Tax Equity Structures in U.S. – DRO’s, Stop Loss, Outside Capital Account …

The structure uses a flip structure where the Tax Equity Investor partner that can use the tax benefits receives much of the negative taxable income. After a target yield is met, the allocation changes and cash flow accrues to the second developer/sponsor investor. The flip can be designed with a fixed time flip or an IRR target (known as a yield) flip. This yield based flip structure can be modelled using a little trick with MAX and MIN where you set-up the tax equity investment in two pieces. The first piece is represented a lot like subordinated debt that does not receive cash interest but instead receives a cash sweep. The second issues involves esoteric issues associated with the tax code. If a partnership is established, then taxes can be allocated in alternative ways to the partners where the amount of the income attributed to the partners must be tabulated along with the dividends that are not related to the tax benefits themselves.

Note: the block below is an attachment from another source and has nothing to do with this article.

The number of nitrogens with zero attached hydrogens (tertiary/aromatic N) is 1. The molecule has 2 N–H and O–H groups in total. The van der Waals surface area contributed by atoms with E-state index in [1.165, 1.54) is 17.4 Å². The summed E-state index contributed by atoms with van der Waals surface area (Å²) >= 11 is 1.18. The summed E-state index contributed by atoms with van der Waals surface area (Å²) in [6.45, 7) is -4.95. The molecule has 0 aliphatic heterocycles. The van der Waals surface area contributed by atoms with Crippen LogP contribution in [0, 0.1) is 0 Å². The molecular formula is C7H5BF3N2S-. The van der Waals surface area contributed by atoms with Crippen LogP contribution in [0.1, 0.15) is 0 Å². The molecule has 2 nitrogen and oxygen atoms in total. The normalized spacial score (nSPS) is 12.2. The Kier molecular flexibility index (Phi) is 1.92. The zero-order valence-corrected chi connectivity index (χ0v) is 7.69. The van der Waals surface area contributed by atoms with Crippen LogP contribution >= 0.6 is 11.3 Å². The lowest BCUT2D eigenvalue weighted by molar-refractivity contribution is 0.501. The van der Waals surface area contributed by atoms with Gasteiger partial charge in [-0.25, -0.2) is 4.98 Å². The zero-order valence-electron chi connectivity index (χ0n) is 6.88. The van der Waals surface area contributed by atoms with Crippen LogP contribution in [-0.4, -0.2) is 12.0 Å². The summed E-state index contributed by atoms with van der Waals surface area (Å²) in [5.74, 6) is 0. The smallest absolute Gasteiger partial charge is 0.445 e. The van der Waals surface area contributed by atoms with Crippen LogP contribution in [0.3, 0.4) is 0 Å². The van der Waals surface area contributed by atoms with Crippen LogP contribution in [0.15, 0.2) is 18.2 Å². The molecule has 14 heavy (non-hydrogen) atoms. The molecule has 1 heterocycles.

If capital that is computed using the pre-tax income (less depreciation deductions) and the non-tax related dividends falls to zero, a partner is not allowed to continue receiving tax benefits. It is not surprising that the partner that is exposed to limits on tax is the tax equity investor. To compute the potential exposure, two different capital accounts can be be set-up and something called deficit reduction obligations may be used.

 

Power Point Slides that Work Through Modelling and Accounting Issues Associated with Tax Equity Financing